The ultimate derivation remains unclear. The term occasionally appears in texts from the Heian period (794–1185 CE) with the phonetic spelling mumashi (in the classical terminal form), suggesting a possible pronunciation of */mmasi/ with an emphasized initial /mm/ sound, similar to the reconstructed readings for 馬 (*mma, “horse”) and 梅 (*mme, “plum”). The resulting reconstructed adjective stem of *mma- could indicate a derivation from onomatopoeia; compare English mmm as an expression of approval for something tasty.
Alternatively, umai is listed in some sources as perhaps deriving from verb 熟む (umu, “to ripen, to become ripe”). There is a derived compound term where the meaning is clearly from the adjective, and the spelling uses the 熟 kanji from the verb. However, the verb does not appear in historical sources with an emphatic initial /mm/, and it seems to be cognate with 膿む (umu, “to fester, to become pussy, to produce pus”, intransitive), possibly also with 生む, 産む (umu, “to bear, to give birth to; to produce”, transitive).
うまい (-i inflection, rōmaji umai)
- 上手い, 巧い: good at something, skillful
- Kimi no nihongo ga umai na.
- Your Japanese is good.
- Kare wa tenisu ga umai.
- He's good at tennis.
- Synonym: 上手 (jōzu)
- 美味い, 旨い, 甘い: delicious, tasty
- Meshi ga umai.
- The meal is delicious.
- Synonym: 美味しい (oishii)
- 旨い: favorable, preferable, good
- 旨い: profitable
- Kabushikinakagainin to wa umai shigoto desu yo.
- Being a stockbroker is profitable work.
- (uncommon) 旨い: thoughtless, foolish, lackadaisical, slipshod, short-sighted
This term is more common in masculine speech, and may have more casual connotations. The common gender-neutral and polite term for the skillful sense is 上手 (jōzu), and for the delicious sense, 美味しい (oishii).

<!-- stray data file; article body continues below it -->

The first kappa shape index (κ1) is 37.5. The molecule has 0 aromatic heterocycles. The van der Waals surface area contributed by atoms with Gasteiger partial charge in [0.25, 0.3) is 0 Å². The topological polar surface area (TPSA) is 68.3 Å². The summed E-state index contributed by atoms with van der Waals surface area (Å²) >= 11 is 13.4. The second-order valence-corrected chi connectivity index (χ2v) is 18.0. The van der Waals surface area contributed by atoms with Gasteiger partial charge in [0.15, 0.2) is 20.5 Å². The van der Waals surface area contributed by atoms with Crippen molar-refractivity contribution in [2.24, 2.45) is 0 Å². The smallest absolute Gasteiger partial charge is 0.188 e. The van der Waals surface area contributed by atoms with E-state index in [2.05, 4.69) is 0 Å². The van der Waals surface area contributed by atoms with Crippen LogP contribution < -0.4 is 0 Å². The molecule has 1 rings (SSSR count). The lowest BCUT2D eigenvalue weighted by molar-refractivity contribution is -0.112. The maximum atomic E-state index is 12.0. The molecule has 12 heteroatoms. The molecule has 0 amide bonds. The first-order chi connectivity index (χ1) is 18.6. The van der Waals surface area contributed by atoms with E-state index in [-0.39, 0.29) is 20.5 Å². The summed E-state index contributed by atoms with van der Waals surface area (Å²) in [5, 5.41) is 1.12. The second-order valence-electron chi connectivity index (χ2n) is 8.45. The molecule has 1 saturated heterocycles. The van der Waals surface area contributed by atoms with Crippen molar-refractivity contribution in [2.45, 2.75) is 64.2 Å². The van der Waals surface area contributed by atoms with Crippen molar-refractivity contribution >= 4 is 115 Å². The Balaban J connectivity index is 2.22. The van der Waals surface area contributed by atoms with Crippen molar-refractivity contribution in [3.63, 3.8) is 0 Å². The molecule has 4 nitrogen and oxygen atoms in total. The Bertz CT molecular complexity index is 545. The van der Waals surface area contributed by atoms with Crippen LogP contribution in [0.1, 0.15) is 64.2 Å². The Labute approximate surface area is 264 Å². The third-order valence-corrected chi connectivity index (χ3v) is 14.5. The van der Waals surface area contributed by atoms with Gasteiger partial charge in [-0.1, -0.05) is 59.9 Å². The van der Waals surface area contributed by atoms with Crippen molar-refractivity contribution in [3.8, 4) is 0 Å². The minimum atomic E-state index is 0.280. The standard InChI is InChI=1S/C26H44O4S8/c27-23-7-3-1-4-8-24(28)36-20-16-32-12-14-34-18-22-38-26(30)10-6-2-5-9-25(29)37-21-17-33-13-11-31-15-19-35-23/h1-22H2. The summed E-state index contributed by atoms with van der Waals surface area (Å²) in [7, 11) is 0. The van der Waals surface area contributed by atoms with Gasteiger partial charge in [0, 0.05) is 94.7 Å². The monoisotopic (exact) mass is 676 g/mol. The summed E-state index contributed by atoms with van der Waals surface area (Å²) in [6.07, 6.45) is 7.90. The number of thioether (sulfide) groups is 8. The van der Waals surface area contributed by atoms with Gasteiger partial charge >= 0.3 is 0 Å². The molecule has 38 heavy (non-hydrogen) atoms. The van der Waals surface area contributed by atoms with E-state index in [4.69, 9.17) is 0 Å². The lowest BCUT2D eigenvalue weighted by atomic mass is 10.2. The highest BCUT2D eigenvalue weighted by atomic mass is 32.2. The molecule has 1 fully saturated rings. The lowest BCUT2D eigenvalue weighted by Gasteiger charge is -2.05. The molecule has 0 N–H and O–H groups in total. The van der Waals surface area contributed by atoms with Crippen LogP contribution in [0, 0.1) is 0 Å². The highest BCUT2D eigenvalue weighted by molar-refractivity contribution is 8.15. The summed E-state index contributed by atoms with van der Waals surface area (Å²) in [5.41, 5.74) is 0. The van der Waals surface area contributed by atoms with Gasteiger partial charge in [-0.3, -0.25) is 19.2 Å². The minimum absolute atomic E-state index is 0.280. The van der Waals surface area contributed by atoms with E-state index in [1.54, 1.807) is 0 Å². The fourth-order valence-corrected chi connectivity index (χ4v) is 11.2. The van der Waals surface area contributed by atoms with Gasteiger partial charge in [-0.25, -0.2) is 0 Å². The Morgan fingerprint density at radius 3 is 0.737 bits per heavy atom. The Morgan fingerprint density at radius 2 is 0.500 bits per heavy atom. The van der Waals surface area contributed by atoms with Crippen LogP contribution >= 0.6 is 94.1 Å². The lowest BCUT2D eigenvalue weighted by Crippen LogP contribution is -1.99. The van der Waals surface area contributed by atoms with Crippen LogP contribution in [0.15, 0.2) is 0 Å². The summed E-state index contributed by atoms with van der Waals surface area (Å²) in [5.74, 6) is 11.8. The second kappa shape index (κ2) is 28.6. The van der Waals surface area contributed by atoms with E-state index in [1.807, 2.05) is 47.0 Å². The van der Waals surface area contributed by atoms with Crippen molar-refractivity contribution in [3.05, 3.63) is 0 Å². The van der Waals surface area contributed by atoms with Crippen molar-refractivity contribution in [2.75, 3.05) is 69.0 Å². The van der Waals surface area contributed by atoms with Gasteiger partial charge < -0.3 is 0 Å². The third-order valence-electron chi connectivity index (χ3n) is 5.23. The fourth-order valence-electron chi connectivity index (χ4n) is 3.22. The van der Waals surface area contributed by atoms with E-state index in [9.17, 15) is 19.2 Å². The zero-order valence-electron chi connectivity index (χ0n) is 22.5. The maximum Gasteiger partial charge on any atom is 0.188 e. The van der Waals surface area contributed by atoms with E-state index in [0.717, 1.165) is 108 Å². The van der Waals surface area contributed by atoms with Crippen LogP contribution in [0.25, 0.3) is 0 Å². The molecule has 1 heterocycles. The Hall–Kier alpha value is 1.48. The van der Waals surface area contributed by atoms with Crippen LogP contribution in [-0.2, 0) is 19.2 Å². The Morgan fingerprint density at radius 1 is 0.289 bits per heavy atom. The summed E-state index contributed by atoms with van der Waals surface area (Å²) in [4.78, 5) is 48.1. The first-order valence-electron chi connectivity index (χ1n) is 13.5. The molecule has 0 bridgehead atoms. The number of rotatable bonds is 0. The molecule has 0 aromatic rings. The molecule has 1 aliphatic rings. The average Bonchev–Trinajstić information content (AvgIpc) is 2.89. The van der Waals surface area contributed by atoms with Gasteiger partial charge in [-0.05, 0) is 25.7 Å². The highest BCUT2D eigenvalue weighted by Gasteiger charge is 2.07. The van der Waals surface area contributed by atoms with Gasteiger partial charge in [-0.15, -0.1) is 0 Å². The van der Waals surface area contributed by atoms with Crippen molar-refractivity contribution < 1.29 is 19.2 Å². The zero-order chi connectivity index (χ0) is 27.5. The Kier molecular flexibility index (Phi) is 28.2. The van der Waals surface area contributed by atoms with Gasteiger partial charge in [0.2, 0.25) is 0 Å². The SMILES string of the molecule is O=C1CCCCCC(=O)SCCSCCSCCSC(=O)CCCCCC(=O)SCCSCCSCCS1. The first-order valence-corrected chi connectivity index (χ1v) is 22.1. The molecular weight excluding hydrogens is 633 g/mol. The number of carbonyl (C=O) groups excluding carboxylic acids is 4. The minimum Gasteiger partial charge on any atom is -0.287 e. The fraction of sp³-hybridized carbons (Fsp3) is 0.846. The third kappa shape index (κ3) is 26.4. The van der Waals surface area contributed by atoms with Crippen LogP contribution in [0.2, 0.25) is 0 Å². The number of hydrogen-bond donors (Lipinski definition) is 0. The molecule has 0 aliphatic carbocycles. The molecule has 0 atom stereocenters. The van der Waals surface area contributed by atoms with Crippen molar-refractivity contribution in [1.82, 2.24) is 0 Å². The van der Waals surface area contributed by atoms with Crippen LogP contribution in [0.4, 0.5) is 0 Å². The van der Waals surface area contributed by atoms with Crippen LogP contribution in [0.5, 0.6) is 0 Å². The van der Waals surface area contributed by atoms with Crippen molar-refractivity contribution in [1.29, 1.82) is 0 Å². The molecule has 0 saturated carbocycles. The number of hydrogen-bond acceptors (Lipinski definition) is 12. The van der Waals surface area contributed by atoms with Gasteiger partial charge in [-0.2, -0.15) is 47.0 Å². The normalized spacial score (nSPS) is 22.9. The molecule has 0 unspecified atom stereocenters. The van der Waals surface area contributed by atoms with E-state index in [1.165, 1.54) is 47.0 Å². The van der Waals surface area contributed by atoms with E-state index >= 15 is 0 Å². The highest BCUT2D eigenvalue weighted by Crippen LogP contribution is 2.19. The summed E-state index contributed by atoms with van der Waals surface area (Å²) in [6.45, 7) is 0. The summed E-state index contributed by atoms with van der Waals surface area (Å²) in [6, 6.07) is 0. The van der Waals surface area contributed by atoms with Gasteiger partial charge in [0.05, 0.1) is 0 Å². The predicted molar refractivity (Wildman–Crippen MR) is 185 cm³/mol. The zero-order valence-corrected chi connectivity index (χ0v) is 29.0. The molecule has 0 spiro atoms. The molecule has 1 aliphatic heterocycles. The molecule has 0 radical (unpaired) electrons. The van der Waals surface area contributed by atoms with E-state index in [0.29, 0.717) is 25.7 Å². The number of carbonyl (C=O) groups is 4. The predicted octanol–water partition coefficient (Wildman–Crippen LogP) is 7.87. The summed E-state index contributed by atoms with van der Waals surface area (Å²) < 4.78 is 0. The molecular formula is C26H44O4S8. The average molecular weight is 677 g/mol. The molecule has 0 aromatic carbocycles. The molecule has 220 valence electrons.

- うまい (umai) (熟寝, 熟睡, 味寝): a deep sleep, a refreshing sleep
- うまいい (umaī) (味飯): tasty rice
- うまうま (umauma) (旨旨): (baby talk) tasty, delicious; milk; the mother's breast
- うまき (umaki) (味酒): delicious saké
- うまくさい (umakusai) (旨臭い): smelling delicious; seeming favorable
- うまくち (umakuchi) (甘口): sweet flavor (as of a wine or sauce, in contrast to dry or sour); convincing words, flattery
- うまさ (umasa) (旨さ): deliciousness, tastiness
- うまさけ (umasake), うまざけ (umazake) (旨酒, 味酒, 美酒): delicious saké
- うまに (umani) (甘煮, 旨煮): sweet nimono (a kind of traditional Japanese simmered dish)
- うまひと (umahito) (味人, 貴人): someone from a good family; a noble, an aristocrat
- うまみ (umami) (旨味): taste, flavor; savor, savoriness; attractiveness, charm; profit
- うまら (umara) (旨ら, 甘ら, 美ら): (archaic) delicious, tasty; pleasant, comfortable
- ^ c. 759, Man'yōshū (book 16, poem 3857), text here
- 1988, 国語大辞典（新装版） (Kokugo Dai Jiten, Revised Edition) (in Japanese), Tōkyō: Shogakukan
- ^ Gogen Allguide, entry here (in Japanese)
- 2006, 大辞林 (Daijirin), Third Edition (in Japanese), Tōkyō: Sanseidō, →ISBN
- ^ 1998, NHK日本語発音アクセント辞典 (NHK Japanese Pronunciation Accent Dictionary) (in Japanese), Tōkyō: NHK, →ISBN
- ^ 1997, 新明解国語辞典 (Shin Meikai Kokugo Jiten), Fifth Edition (in Japanese), Tōkyō: Sanseidō, →ISBN
- ^ 1995, 大辞泉 (Daijisen) (in Japanese), Tōkyō: Shogakukan, →ISBN